"We must go beyond giving a piece of bread to the little ones who knock on our doors...Saying 'yes' to them may make us feel good but does not solve the problem. one finds business people spending huge amounts on charity and it makes them feel very good. Nobody asks how come they have so much money...We must understand that if we choose solidarity with the poor that our option has a political character in so far as it means attacking structures and making decisions to take concrete actions to help specific classes."
quoted in Qu'ran, Liberation, and Pluralism
One thing I realized about myself during the course of reading Farid Esack's Qur'an, Liberation, and Pluralism: An Islamic Perspective of Interreligious Solidarity Against Oppression.: I cannot support any religion, no matter how orthodox, that does not have as its absolute center, support for the struggle of the poor and oppressed against their oppression. If that sounds like apostasy, then I think its an indication of how much theology these days, be it Islamic or Christian, is majoring in utter trivialities and consistently failing to address itself to the overarching needs of our world. It seems as if I am constantly reading or coming across apologetics which seek to 'prove' scientifically that the Qur'an is correct, or that Jesus was really the 'Son of God' or that modernity cannot explain the 'wonders' of creation. Which is all well and good up to a point. Yet I notice in this preoccupation a defensive position which religion has adopted against secularism and modernity and in consequence, ceded the great source of its prophetic power. Religion has the ability like no other instrument to mobilize the masses, yet the problem is that the conception of religion put forth is that of purely personal piety. I utterly reject this pie-in-the-sky approach. Its not that I don't believe in an afterlife or in the power of Allah. But I am just tired of seeing it used to justify words, actions, and policies that are directly opposed to the mandate of a JUST GOD!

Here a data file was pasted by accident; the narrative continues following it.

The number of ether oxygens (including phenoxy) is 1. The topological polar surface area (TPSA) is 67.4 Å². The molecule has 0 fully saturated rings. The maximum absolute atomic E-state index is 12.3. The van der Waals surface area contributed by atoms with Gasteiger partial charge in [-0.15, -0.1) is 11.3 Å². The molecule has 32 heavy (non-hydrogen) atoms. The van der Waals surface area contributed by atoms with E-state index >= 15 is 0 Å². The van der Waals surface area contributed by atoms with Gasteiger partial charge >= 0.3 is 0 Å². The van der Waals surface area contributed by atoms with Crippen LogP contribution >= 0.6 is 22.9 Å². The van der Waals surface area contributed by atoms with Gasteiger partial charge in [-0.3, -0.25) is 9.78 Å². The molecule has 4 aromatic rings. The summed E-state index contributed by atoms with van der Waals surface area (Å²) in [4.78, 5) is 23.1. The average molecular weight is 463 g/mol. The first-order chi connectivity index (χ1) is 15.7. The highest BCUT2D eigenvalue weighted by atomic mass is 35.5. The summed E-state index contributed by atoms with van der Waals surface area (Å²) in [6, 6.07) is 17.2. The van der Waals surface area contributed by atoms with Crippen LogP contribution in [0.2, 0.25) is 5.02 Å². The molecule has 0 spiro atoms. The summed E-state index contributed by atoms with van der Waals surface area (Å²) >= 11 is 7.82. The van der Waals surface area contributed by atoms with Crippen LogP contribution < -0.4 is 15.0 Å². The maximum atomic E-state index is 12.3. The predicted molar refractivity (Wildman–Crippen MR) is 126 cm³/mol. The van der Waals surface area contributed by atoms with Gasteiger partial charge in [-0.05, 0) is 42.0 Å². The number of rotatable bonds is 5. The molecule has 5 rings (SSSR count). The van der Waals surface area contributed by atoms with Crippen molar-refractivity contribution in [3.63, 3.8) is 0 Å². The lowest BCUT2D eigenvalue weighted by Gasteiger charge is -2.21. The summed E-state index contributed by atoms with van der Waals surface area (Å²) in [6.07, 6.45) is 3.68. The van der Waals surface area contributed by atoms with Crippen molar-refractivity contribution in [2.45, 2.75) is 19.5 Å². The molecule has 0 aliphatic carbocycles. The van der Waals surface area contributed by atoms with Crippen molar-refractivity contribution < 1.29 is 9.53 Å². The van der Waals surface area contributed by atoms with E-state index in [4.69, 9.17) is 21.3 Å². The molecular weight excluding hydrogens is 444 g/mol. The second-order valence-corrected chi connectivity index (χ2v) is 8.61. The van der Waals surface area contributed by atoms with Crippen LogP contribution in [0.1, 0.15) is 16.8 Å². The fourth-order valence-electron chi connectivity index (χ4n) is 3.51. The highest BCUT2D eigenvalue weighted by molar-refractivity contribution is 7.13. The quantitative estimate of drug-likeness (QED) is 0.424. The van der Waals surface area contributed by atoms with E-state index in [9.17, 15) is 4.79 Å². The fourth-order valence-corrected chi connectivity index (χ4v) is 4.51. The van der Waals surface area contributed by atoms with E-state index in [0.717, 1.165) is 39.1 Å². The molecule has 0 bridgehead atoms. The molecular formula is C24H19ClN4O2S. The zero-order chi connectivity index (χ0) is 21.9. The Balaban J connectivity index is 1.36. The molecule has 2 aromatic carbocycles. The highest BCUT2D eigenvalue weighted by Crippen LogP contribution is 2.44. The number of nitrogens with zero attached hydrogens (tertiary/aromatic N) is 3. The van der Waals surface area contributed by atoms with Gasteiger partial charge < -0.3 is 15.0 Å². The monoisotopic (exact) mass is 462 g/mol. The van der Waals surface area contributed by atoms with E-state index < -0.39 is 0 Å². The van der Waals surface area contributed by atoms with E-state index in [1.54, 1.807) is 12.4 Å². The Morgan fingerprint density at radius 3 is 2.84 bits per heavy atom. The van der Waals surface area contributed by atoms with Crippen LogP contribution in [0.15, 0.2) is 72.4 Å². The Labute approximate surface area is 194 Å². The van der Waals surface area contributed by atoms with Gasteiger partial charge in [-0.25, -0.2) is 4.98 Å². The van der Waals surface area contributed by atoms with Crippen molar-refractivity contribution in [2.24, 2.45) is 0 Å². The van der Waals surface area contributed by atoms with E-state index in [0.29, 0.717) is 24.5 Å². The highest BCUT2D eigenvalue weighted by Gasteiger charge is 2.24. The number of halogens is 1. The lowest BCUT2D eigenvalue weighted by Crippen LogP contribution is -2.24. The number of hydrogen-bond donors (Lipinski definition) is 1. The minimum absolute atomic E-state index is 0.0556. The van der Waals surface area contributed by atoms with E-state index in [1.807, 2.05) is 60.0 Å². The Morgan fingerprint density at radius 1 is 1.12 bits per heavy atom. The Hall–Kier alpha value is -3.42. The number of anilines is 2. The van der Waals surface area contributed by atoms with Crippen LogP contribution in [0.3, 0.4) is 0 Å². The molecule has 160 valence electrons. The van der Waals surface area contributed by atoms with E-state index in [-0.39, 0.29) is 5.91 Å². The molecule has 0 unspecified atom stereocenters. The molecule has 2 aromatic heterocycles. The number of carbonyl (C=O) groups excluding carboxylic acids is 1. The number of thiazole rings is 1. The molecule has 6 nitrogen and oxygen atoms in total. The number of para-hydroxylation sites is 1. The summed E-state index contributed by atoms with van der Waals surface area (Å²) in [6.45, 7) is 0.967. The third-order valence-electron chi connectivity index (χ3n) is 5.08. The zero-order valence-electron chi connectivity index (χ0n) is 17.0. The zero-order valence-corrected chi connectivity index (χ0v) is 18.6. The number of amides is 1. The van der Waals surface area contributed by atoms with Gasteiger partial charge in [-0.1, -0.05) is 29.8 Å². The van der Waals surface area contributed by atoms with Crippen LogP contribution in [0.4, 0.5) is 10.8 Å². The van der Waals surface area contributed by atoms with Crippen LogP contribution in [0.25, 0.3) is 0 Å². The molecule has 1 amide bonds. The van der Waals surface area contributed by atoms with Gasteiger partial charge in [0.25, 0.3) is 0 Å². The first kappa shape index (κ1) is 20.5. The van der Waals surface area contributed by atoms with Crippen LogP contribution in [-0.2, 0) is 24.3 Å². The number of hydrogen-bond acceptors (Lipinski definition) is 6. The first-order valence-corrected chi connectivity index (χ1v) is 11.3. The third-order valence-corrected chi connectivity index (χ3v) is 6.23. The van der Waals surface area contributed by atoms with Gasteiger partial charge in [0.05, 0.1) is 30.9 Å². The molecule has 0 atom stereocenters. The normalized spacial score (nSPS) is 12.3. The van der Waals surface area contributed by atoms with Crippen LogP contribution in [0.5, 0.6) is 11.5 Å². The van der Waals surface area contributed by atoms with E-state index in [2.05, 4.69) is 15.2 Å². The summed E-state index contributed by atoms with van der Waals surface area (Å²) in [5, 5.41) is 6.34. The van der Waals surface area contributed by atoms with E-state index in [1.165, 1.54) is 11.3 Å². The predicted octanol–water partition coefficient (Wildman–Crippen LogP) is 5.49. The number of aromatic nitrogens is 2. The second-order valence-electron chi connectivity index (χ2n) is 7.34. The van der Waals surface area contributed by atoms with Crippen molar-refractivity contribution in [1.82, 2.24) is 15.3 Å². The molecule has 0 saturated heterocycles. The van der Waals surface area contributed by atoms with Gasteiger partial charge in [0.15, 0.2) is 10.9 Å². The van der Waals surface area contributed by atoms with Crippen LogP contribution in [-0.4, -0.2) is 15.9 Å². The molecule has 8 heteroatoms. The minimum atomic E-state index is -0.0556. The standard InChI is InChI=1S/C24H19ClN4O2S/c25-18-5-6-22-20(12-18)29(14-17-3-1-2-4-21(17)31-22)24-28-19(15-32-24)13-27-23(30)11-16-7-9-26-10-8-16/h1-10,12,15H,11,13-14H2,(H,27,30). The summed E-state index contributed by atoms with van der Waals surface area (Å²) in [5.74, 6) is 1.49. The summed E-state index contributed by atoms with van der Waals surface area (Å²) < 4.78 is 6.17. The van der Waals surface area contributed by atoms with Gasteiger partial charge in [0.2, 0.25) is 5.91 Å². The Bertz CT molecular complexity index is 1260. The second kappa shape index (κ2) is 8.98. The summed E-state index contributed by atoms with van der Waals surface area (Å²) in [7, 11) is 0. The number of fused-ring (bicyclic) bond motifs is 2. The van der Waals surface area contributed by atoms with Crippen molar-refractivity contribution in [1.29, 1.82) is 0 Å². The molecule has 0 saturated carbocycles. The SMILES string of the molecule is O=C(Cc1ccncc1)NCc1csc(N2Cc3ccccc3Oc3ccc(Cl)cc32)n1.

Growing up as a Christian, and encountering liberation theology for the first time at the age of 21, I was deeply impressed but also deeply worried for the implication it held of relativism and undermining the authority of the Scripture. Since then, my perspective on this issue has changed radically, and I find myself drawn to its expression through the work of Farid Esack.
Esack has done for Islam what James Cone did for Christianity: give it a radical wake-up call and force it to confront the message of liberation inherent in the text of the Qur'an.